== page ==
2. Build on the Energy of Passion: An introverted student who is interested in a subject, even passionate about it, will be excited about sharing the enthusiasm. Then a biochemical reaction can kick in. "When you tap into your body's behavioral activation system by speaking about something you're excited about, that can overcome the body's inhibition system," said Cain.
  3. Use Social Media and Technology: In an educational setting, an introverted teenager might be able to more easily express thoughts first on the computer, and then be encouraged to discuss the topic with other students. This can break the ice, especially in the adolescent years when being accepted by peers is so desired.

Value the Creativity of Introverts

In a culture where being social and outgoing is often prized above all else, Cain has brought to public awareness the idea that it can be difficult, even shameful, to be an introvert.

One-third to one-half the population of the U.S. is estimated to be introverted and should not be subjected to the bias they often face, said Cain.
Creativity that comes from times of quiet reflection is a valuable strength of introverts.

Leadership by introverts can also be successful, said Cain. They tend to let extroverts run with their ideas, but they are often thoughtful and understanding in their leadership style. Many introverts lead not out of pleasure of being looked at, but because they are driven to do what they think is right. Cain offers Gandhi as an example of an introvert driven to action by his sincere, passionate beliefs.

Cain continues to peel away the often unspoken preference for extroverts. She says introverts bring extraordinary talents and abilities to the world and should be encouraged and celebrated.

Solitude matters, said Cain. Most of the world's major religions have been led by spiritual leaders who went off into the wilderness, had an epiphany and returned to society to lead.

In a complex time of global concerns, Cain said the more freedom we give introverts to be themselves, the more likely they are to come up with unique solutions to the world's problems.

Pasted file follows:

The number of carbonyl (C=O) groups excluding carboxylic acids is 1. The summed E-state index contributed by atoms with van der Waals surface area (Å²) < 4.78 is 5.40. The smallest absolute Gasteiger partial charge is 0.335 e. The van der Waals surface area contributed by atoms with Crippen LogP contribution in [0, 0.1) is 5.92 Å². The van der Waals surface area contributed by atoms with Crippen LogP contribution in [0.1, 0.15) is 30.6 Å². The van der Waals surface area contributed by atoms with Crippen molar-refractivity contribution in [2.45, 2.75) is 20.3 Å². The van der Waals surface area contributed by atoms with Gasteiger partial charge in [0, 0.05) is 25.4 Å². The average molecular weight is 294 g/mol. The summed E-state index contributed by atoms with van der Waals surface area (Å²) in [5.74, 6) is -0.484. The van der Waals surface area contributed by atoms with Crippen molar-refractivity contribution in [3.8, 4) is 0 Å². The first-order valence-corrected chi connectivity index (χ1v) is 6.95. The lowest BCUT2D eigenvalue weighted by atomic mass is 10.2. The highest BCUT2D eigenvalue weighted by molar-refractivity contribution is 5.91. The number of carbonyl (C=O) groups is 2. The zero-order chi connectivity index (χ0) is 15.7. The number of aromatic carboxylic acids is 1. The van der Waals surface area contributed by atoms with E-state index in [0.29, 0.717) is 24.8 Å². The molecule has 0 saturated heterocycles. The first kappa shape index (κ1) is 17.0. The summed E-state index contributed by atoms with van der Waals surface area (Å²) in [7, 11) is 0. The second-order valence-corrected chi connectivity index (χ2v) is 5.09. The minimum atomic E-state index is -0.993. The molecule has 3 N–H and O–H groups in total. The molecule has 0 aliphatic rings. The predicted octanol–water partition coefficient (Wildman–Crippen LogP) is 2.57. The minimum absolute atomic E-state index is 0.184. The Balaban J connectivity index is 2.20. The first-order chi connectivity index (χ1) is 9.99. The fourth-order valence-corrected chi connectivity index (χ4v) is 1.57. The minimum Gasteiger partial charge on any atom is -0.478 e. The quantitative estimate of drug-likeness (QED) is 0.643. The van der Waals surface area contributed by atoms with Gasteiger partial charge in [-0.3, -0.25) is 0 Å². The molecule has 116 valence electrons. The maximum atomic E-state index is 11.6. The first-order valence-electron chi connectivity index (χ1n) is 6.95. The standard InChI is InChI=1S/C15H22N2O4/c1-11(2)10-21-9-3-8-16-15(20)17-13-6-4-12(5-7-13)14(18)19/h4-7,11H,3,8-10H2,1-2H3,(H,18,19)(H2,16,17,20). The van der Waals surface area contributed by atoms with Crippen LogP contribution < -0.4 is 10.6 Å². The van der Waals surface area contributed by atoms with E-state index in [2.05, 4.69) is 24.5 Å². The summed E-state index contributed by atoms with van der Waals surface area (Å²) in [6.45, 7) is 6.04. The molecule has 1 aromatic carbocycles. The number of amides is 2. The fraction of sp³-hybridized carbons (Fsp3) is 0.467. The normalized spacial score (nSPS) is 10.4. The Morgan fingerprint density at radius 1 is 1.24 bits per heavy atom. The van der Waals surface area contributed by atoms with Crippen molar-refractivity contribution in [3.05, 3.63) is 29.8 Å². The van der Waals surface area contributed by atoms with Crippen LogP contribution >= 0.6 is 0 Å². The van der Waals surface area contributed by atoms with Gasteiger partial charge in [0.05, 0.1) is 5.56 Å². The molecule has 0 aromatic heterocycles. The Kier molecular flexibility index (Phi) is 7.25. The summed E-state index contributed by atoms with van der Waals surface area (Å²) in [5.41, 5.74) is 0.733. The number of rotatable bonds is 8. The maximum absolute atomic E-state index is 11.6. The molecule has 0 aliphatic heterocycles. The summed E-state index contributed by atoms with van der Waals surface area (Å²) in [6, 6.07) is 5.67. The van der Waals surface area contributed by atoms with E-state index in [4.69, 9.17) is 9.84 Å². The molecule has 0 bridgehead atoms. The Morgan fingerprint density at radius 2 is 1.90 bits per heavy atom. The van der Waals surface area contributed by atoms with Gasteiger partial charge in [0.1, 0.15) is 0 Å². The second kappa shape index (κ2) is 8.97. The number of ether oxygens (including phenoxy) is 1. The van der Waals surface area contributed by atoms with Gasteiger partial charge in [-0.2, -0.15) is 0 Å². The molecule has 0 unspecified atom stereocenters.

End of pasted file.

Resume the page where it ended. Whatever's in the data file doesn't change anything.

3 Steps to Unleashing the Power of Introverts

Cain's calls to action are intended to create a more balanced type of collaboration in schools, workplaces and in society. She said even extroverts benefit from learning to work more on their own, the place where deep thought is experienced. Here are some of Cain's suggestions:

  1. Stop the madness in the demand for constant group work: Encourage casual, spontaneous, café style interaction at work and school. This allows collaboration and creativity to flourish in a natural way.
  2. Go to the wilderness: Unplug from the 24/7 cycle of technology and media input now and then. It may not be to a mountaintop or the forest, but the silence of a quiet room will do.
  3. Have the courage to speak softly: Share what you know and be comfortable being who you are.

Respecting and nurturing introverts is best started when they're young and can have immense benefits when continued with introverted teenagers and adults, said Cain.

"Introverts often are really amazing, talented, gifted, loving children and they feel like there's something wrong with them," said Cain. "Our mission is to make it so that the next generation of kids does not grow up feeling that way."


Cain, Susan, "Susan Cain: The Power of Introverts," TED Talk, February 2012.

Nadworny, Elissa, "How Parents and Teachers Can Nurture the ‘Quiet Power' of Introverts," NPR, Feb. 18, 2016